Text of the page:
Defending against Medicare contractor audits

Within the last few years LTC providers, specifically skilled nursing facilities (SNFs), have become an area of focus for audits by Medicare contractors. In fact, SNFs can expect an even higher level of attention this year than in the past. The Department of Health and Human Services (HHS) Office of Inspector General (OIG) issues an annual work plan that gives direction to the Centers for Medicare & Medicaid Services (CMS) as to where there may be problem areas which will require more audit attention in the coming year. The OIG list of potential problem areas has become known as the OIG “hit list.” This year, SNFs are on that hit list. 

CMS uses Recovery Audit Contractors (RACs) to audit Medicare providers’ claims post-payment. RACs have the authority to reopen claims submitted to Medicare by providers to identify over- or underpayments. RACs may review a case to determine if the claim was billed appropriately, and if the RAC determines that billing was inappropriate, recoupment can be ordered for overpayments to the provider. RACs conduct automated reviews and complex reviews.  

Automated review occurs only when there is an improper payment and it is done without review of the medical record.  Examples of automated reviews include an examination of duplicate claims or pricing errors. A complex review includes an analysis of the medical record and is conducted when there is a high probability of an overpayment. RACs can request copies of medical records and other documents from providers in the course of an audit to determine the medical necessity and appropriateness of billing. 

RACs are paid on a contingency fee basis, meaning that they are paid on the amount they recover. This payment structure motivates them to find improper payments. However, RACs may only audit the issues or areas of billing that CMS specifies on approved issues lists, which are updated regularly. Each RAC maintains a list of the issues approved for its review. A RAC will submit to CMS an issue it would like to review and CMS will review it and either add it to the approved issues list so the RAC may proceed with audits of that issue, or pass it on to a RAC Validation Contractor. After evaluating the issue, the RAC Validation Contractor will then issue a recommendation to CMS as to whether a full-scale review of the issue should be authorized.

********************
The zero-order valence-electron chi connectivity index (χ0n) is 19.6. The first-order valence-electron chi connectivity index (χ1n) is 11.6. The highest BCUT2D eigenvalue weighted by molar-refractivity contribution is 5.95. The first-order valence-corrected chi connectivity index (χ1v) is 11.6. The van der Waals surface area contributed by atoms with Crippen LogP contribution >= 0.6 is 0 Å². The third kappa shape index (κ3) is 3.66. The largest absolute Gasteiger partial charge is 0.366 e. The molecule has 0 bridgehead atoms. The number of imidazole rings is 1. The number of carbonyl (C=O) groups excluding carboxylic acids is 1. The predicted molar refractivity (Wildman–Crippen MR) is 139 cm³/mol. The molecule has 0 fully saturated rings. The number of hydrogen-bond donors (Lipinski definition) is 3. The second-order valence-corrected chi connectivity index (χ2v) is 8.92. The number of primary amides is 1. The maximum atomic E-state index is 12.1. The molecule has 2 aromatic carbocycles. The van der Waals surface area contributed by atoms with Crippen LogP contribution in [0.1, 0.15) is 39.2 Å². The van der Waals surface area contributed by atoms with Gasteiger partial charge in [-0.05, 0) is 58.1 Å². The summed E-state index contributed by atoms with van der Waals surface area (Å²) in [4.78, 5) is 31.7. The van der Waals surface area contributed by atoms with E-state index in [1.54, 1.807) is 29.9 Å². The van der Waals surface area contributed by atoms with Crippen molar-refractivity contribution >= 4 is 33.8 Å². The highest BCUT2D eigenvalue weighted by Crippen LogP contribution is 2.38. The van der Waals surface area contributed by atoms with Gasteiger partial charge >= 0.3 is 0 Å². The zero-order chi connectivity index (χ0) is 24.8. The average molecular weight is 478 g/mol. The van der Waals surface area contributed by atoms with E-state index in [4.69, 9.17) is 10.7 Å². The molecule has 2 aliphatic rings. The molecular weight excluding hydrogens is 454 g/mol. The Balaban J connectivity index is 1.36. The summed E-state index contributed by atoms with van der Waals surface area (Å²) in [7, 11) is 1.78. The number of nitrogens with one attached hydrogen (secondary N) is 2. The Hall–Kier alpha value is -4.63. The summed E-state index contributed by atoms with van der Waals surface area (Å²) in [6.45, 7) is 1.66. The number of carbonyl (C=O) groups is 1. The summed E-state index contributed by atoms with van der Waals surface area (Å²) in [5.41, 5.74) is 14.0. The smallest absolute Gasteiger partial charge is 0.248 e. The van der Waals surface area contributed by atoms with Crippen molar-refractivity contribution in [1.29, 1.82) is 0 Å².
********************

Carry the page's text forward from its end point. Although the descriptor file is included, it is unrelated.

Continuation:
CMS also contracts with Zone Program Integrity Contractors (ZPICs) and Medicare Administrative Contractors (MACs). ZPICs audit cases submitted to Medicare by providers, focusing on program integrity. While RACs conduct medical review audits and focus on improper payments, ZPICs have the added responsibility of identifying suspected fraud.

MACs are another type of contractor that CMS uses to handle the processing and administration of both Part A and Part B claims. MACs’ functions include determining payment amounts, making payments, providing education, outreach and consultation services to institutions and agencies.


The OIG has identified ultra high therapy Resource Utilization Groups (RUGs) as an area for CMS contractors to evaluate closely. The 2010 OIG report, “Questionable Billing by Skilled Nursing Facilities” found that ultra high therapy billing increased from 17 percent of all RUGs in 2006, to 28 percent of all RUGs in 2008.  Payments for ultra high therapy RUGs increased from $5.7 billion in 2006, to $10.7 billion in 2008, a 9 percent increase. As a result of these findings, the OIG recommended that CMS increase the monitoring of SNFs. This year SNFs are on the OIG hit list.  

At this point, however, ultra high therapy RUGs are not on the CMS list of approved issues, but this does not mean that RACs will not be looking at them. SNFs, with a focus on ultra high therapy RUGs, are an area of attention in the 2012 OIG Work Plan, which means RACs will likely start paying closer attention to them. A recent development for ultra high therapy RUGs is CMS’ decision to allow the RAC for Region B, CGI Solutions and Technology, to request records and audit up to 10 “test claims” to determine if CMS should focus on that type of claim. The results of a test audit could possibly lead to ultra high therapy RUGs inclusion on the RACs’ approved issues lists. 

The indication from the OIG is that SNFs are frequently billing higher paying ultra high therapy RUGs when that may not necessarily be appropriate. The 2010 OIG report found that SNFs as a whole are billing for an increased number of higher paying RUGs, while the patient population has not changed. In a letter to one SNF, a RAC stated that the OIG found an “overwhelming majority of errors” in RUGs assignments by providers resulting in overpayments to SNFs. Medicare payments for therapy RUGs are nearly twice as much as for non-therapy RUGs.